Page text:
OF OUR allies, we can thank the US most for speaking truth to friends.
In January 2019, the US government indicted Huawei for industrial espionage, wire fraud, evading sanctions, and obstruction of justice. The next month, the US government warned that it would curtail its sharing of intelligence and dual-use technologies with countries that allow Huawei into their telecoms.
In May, President Donald Trump issued an Executive Order blocking Huawei from operating in America. Then the US government banned US suppliers from exporting to Huawei without government approval. Last month the US added racketeering charges against Huawei, referring to decades of misappropriation of American intellectual property,
and the top US official for cyber security again warned the British government that persevering with Huawei in 5G would impact US intelligence-sharing. Also last month, the leading Republican on the House of Representatives’ Foreign Affairs Committee tabled a resolution refuting each of the arguments thrown around by the British government, and calling on Parliament to exclude Huawei from 5G.
Britons who dismiss such warnings and resolutions as Republican unity are missing the cross-party consensus in Congress against British policy.
Earlier this month, a cross-party group of 20 senators called on the House of Commons to reverse Boris Johnson’s confirmation of Huawei’s involvement into 5G. The Republican chair of the Senate’s intelligence committee and the committee’s Democrat vice-chair both signed the letter. The consensus extends from the leading Senate Democrat, Chuck Schumer, to the leading House Democrat, Nancy Pelosi.
Given that leading Democrats are united with the Republican President on this issue, British progressives cannot claim that opposition to Huawei is ‘conservative’. Nor can they dismiss American concerns as simply a difference of risk aversion.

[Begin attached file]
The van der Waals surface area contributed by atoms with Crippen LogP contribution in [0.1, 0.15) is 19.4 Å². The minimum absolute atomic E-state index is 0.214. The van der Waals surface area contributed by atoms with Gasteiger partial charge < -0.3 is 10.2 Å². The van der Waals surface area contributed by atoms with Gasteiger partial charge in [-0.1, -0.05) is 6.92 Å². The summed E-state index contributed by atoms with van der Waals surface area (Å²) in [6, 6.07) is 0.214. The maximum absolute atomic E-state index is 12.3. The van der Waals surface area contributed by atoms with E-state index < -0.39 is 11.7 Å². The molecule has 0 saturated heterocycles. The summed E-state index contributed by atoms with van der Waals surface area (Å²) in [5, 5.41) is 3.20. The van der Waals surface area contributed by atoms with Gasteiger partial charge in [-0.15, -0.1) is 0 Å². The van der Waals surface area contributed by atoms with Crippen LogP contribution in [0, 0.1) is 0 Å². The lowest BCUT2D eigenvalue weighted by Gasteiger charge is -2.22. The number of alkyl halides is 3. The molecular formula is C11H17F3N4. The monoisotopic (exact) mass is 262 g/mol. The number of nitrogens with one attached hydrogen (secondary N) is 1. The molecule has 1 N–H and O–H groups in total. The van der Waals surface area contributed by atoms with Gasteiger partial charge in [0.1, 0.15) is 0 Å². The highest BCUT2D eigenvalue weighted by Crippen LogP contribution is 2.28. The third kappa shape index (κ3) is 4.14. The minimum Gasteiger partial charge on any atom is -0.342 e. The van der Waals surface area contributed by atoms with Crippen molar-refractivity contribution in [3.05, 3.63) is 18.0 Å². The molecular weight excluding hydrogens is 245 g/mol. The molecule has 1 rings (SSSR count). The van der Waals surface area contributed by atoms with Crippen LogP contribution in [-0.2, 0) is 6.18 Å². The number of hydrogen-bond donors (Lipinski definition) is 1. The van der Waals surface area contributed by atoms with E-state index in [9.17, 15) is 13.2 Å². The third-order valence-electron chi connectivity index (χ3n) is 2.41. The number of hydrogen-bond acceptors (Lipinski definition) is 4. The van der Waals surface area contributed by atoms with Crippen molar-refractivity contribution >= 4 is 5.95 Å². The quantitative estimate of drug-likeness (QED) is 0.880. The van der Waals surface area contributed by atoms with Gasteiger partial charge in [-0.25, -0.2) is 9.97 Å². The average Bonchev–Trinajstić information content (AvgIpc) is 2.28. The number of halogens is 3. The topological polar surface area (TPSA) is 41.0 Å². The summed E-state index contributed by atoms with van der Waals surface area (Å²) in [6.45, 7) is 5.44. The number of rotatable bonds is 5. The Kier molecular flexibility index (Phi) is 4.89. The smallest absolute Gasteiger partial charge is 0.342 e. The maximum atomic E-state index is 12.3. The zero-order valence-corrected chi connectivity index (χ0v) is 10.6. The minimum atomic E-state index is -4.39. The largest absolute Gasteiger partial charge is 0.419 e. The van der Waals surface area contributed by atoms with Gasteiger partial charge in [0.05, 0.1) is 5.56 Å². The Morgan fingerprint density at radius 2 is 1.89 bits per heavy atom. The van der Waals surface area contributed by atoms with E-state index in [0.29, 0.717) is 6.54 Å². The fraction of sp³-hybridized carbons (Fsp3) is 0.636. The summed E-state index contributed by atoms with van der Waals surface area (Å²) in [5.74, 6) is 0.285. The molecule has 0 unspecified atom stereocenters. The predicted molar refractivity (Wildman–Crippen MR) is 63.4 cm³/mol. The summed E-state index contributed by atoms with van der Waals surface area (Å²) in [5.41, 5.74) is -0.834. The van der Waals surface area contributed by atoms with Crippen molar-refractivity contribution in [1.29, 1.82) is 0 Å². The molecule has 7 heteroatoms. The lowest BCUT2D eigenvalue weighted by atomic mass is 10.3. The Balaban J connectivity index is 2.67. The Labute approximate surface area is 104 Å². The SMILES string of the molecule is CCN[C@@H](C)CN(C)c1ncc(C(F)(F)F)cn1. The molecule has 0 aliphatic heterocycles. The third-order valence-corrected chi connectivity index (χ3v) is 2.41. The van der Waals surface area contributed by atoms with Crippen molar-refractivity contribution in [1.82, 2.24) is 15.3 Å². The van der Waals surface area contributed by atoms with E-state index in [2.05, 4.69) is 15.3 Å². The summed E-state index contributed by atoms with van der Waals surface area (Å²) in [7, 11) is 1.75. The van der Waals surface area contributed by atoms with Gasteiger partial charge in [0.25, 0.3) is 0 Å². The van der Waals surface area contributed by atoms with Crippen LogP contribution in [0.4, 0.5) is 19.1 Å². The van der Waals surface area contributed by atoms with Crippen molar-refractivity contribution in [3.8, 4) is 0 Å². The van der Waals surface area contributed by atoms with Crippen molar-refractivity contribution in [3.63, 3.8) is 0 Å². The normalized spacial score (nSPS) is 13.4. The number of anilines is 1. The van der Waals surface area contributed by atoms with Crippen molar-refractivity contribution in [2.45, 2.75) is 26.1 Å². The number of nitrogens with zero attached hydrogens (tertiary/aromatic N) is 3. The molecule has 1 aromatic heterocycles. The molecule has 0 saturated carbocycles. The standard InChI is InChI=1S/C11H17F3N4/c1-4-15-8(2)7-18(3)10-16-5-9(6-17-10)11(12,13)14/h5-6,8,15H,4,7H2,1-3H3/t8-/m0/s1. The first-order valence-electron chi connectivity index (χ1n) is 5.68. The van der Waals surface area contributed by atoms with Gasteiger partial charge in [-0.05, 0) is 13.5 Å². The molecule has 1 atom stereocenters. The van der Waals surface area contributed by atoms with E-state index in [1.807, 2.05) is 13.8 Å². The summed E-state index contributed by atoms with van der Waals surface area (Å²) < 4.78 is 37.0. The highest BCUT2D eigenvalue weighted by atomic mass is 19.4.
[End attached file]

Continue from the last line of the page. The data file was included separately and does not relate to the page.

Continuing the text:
The American arguments are more nuanced than those aired in Britain. The British elite is out of its depth, from the civil service to the BBC. The civil service sees the only negative issue as security of information, then asserts that concerns about security are overblown, or temporary, or can be controlled by parsing the ‘core’ from the ‘periphery’, which proves ignorance. So far as the civil service admits the true extent of Huawei’s threat, the civil servants keep telling ministers to think of Chinese trade.
American arguments include objections to unfair trade. The 20 US senators pointed out the billions of dollars of financial assistance that Huawei has received to make it the cheapest in the market. The Australian government has published evidence that Huawei uses China’s Uighur minority as slave labour.
While British civil servants downplay the security threats and overstate the economic advantages, US senators warn Parliament of the ‘significant security, privacy, and economic threats’. The Chinese state wants wider Huawei domination of telecomms not just for economic reasons, but to help the state with espionage into both official and commercial secrets. Chinese law obliges the company to co-operate with state intelligence agencies. Huawei’s technological advances are often made by theft of foreign intellectual properties.
Another under-attended complaint is that the British precedent makes Chinese penetration into other countries easier. China has already pressured Australia to accept Huawei into 5G on the argument that Britain has already accepted.
Britons should wake up to the wider ramifications now that the American legislature is so clearly united with the President against British policy on Huawei. It is the legislature, not the President, that ratifies any exports of military technologies, any change in intelligence sharing and any post-Brexit trade deal with Britain.
Thus advocates of Huawei cannot just argue that the firm is cheap, secure or good for the economy. Advocates must now argue that a choice for China will substitute for lost American free trade, intelligence, and arms.